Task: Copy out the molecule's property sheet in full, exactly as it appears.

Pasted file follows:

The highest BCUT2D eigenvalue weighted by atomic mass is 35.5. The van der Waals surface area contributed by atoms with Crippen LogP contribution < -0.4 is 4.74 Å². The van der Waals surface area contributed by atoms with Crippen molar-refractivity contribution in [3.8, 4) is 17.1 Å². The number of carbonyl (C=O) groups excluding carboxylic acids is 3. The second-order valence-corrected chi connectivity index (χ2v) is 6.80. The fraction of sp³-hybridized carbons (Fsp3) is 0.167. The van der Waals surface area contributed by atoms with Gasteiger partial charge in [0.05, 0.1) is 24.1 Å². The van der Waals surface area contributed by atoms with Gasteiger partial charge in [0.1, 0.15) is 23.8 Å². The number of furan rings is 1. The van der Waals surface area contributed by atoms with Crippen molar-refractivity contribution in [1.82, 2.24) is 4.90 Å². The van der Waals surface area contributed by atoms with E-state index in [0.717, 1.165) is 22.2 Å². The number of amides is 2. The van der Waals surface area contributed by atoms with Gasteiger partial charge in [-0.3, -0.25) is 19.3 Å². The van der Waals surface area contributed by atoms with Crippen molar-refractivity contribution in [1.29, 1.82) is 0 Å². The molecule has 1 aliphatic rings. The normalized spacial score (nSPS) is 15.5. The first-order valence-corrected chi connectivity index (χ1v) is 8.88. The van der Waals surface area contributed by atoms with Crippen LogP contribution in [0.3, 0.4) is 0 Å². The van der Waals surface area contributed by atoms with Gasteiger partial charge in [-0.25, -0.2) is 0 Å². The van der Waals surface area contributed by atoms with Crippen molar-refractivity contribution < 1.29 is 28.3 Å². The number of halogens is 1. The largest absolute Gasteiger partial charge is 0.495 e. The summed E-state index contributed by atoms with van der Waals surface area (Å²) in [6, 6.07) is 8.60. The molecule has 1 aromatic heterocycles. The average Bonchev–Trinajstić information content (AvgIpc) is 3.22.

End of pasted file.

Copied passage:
The highest BCUT2D eigenvalue weighted by atomic mass is 35.5. The van der Waals surface area contributed by atoms with Crippen LogP contribution < -0.4 is 4.74 Å². The van der Waals surface area contributed by atoms with Crippen molar-refractivity contribution in [3.8, 4) is 17.1 Å². The number of carbonyl (C=O) groups excluding carboxylic acids is 3. The second-order valence-corrected chi connectivity index (χ2v) is 6.80. The fraction of sp³-hybridized carbons (Fsp3) is 0.167. The van der Waals surface area contributed by atoms with Gasteiger partial charge in [0.05, 0.1) is 24.1 Å². The van der Waals surface area contributed by atoms with Gasteiger partial charge in [0.1, 0.15) is 23.8 Å². The number of furan rings is 1. The van der Waals surface area contributed by atoms with Crippen molar-refractivity contribution in [1.82, 2.24) is 4.90 Å². The van der Waals surface area contributed by atoms with E-state index in [0.717, 1.165) is 22.2 Å². The number of amides is 2. The van der Waals surface area contributed by atoms with Gasteiger partial charge in [-0.3, -0.25) is 19.3 Å². The van der Waals surface area contributed by atoms with Crippen molar-refractivity contribution in [1.29, 1.82) is 0 Å². The molecule has 1 aliphatic rings. The normalized spacial score (nSPS) is 15.5. The first-order valence-corrected chi connectivity index (χ1v) is 8.88. The van der Waals surface area contributed by atoms with Crippen LogP contribution in [0.3, 0.4) is 0 Å². The van der Waals surface area contributed by atoms with Gasteiger partial charge in [-0.25, -0.2) is 0 Å². The van der Waals surface area contributed by atoms with Crippen molar-refractivity contribution < 1.29 is 28.3 Å². The number of halogens is 1. The largest absolute Gasteiger partial charge is 0.495 e. The summed E-state index contributed by atoms with van der Waals surface area (Å²) in [6, 6.07) is 8.60. The molecule has 1 aromatic heterocycles. The average Bonchev–Trinajstić information content (AvgIpc) is 3.22.